Food Stand Owner Wil Hearn Has the Secret Sauce

Wil Hearn’s gone from selling food from his house to serving lines of customers at his No Pork On My Fork neighborhood food stand.

Illustration by Chris Danger

Drive past the No Pork On My Fork food trailer in Bond Hill on any given day and you’ll see a line of customers. Owner Willie “Wil” Hearn knows that when you try his breakfast and brunch specials, you’ll be happy to stand in that line, too.

We spoke to Hearn about how he got started, how he made a name for himself at Cincy Soul: The Black Taste festival, and how he’s getting his business through the pandemic.

How did you get started cooking for a living?

It started as a hobby at first. Once I kept cooking and gaining confidence, I started selling food from my home. I was selling so much that I was forced to upgrade and get out of the house.

Why did you feel going into business for yourself was the way to go?

Working jobs and hustling just wasn’t for me. I knew I had something special with my cooking, and if I dedicated myself to it I knew I could be really successful.

How did you come up with the concept for No Pork On My Fork?

I always wanted to offer something different each time I cooked. I like to show my versatility. I never want to be known as the guy who can only cook one thing well, so with my trailer we offer different menus each day so everyone has a favorite day.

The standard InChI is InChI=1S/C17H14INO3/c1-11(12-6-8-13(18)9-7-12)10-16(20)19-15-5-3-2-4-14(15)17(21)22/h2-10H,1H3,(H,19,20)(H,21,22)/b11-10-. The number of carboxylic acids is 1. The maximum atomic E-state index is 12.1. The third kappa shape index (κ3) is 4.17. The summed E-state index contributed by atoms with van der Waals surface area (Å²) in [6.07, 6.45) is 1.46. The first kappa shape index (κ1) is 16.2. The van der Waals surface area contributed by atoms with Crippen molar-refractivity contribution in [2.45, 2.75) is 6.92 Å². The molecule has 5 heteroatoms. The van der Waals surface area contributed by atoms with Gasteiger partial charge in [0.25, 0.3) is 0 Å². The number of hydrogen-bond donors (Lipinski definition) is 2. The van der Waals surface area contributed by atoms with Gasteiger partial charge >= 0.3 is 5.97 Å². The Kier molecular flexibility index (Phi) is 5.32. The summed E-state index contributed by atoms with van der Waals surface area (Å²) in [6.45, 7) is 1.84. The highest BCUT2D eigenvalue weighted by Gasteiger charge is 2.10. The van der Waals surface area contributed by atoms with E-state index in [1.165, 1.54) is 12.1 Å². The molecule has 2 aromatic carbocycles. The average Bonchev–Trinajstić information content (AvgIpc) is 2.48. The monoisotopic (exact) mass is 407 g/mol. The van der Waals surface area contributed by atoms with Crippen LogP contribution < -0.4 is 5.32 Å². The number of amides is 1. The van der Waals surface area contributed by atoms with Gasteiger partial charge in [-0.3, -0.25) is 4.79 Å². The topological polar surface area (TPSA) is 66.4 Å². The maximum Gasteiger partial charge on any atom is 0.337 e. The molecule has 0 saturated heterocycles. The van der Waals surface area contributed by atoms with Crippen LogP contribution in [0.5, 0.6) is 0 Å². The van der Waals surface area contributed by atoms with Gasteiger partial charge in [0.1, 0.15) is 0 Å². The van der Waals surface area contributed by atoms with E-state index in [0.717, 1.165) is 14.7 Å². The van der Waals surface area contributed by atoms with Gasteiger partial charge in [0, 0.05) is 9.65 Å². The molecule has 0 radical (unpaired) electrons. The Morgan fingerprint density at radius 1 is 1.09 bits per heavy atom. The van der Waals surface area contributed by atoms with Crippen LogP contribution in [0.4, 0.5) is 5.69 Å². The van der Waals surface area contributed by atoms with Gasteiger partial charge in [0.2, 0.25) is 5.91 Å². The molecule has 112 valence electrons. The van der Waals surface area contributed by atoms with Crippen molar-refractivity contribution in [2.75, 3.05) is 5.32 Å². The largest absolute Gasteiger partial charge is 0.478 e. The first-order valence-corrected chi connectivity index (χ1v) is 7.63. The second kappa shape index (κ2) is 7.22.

Where does the name come from?

Jay-Z is one of my favorite rap artists. The line “no pork on my fork” came from one of his songs.

No Pork On My Fork started as a catering company in 2013. Why did you decide you wanted a mobile location?

The demand was there to feed the public more than the need for catering. It was hard making the choice to stop catering, but we are working on bringing that aspect back.

What are your best-selling dishes?

Tacos and salmon and grits, hands down. Taco Tuesdays at the trailer are a real event. People line up and wait as long as an hour to get tacos. Salmon and grits was an item I created when I was doing deliveries to different barbershops and salons in the city. It took off and now I can’t keep them in. They sell out in less than an hour.

What is it about your tacos and salmon and grits that makes people like them so much?

The flavors are unmatched. These are not the grits you grew up on! And everyone makes tacos, but everyone does not have our special Big Wil Sauce on them.

“Big Wil Sauce?” What’s in it—or is it a secret?

[Laughs] It’s definitely a secret.

Fair, fair. How have things changed for you since your breakout showing at Cincy Soul food festival in 2016?

Cincy Soul was huge for me. The exposure I got from being on the news that weekend was amazing. Our line for both days of the festival never stopped. I was able to reach such a large crowd that weekend, and we became a household name. The demand for my food has gone through the roof since then.

What’s the best thing about running No Pork On My Fork?

Being able to provide great food for the community and jobs to people who need them. Being an inspiration for others.

How have you been weathering the pandemic? In what ways has it changed how you run your business?

It’s been steady. We are only running a three-day schedule to keep the risk of getting infected down. It’s harder to find certain items nowadays but we try to make magic out of what we do have.

No Pork On My Fork, 1669 California Ave., Bond Hill, (513) 915-3156

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